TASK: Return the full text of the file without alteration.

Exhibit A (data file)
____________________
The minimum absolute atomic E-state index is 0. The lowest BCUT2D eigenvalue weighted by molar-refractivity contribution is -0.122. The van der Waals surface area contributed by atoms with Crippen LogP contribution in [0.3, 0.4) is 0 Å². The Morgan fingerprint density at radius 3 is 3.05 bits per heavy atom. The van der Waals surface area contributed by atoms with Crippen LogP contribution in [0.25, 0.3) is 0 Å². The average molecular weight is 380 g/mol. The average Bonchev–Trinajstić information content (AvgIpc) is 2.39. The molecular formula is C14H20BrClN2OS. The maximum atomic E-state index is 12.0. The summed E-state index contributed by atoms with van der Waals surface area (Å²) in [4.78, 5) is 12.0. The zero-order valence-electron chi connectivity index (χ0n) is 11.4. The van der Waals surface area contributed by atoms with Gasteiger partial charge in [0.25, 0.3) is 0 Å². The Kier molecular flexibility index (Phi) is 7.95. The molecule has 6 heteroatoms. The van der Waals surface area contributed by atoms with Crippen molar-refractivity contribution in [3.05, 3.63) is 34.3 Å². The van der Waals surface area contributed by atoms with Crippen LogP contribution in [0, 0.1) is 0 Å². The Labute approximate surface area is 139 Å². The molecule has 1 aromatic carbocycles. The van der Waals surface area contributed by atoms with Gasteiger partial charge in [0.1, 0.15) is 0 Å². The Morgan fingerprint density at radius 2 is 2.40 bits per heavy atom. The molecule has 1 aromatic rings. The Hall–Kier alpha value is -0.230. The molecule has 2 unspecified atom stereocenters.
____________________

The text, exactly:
The minimum absolute atomic E-state index is 0. The lowest BCUT2D eigenvalue weighted by molar-refractivity contribution is -0.122. The van der Waals surface area contributed by atoms with Crippen LogP contribution in [0.3, 0.4) is 0 Å². The Morgan fingerprint density at radius 3 is 3.05 bits per heavy atom. The van der Waals surface area contributed by atoms with Crippen LogP contribution in [0.25, 0.3) is 0 Å². The average molecular weight is 380 g/mol. The average Bonchev–Trinajstić information content (AvgIpc) is 2.39. The molecular formula is C14H20BrClN2OS. The maximum atomic E-state index is 12.0. The summed E-state index contributed by atoms with van der Waals surface area (Å²) in [4.78, 5) is 12.0. The zero-order valence-electron chi connectivity index (χ0n) is 11.4. The van der Waals surface area contributed by atoms with Gasteiger partial charge in [0.25, 0.3) is 0 Å². The Kier molecular flexibility index (Phi) is 7.95. The molecule has 6 heteroatoms. The van der Waals surface area contributed by atoms with Crippen molar-refractivity contribution in [3.05, 3.63) is 34.3 Å². The van der Waals surface area contributed by atoms with Crippen LogP contribution in [0, 0.1) is 0 Å². The Labute approximate surface area is 139 Å². The molecule has 1 aromatic carbocycles. The van der Waals surface area contributed by atoms with Gasteiger partial charge in [0.1, 0.15) is 0 Å². The Morgan fingerprint density at radius 2 is 2.40 bits per heavy atom. The molecule has 1 aromatic rings. The Hall–Kier alpha value is -0.230. The molecule has 2 unspecified atom stereocenters.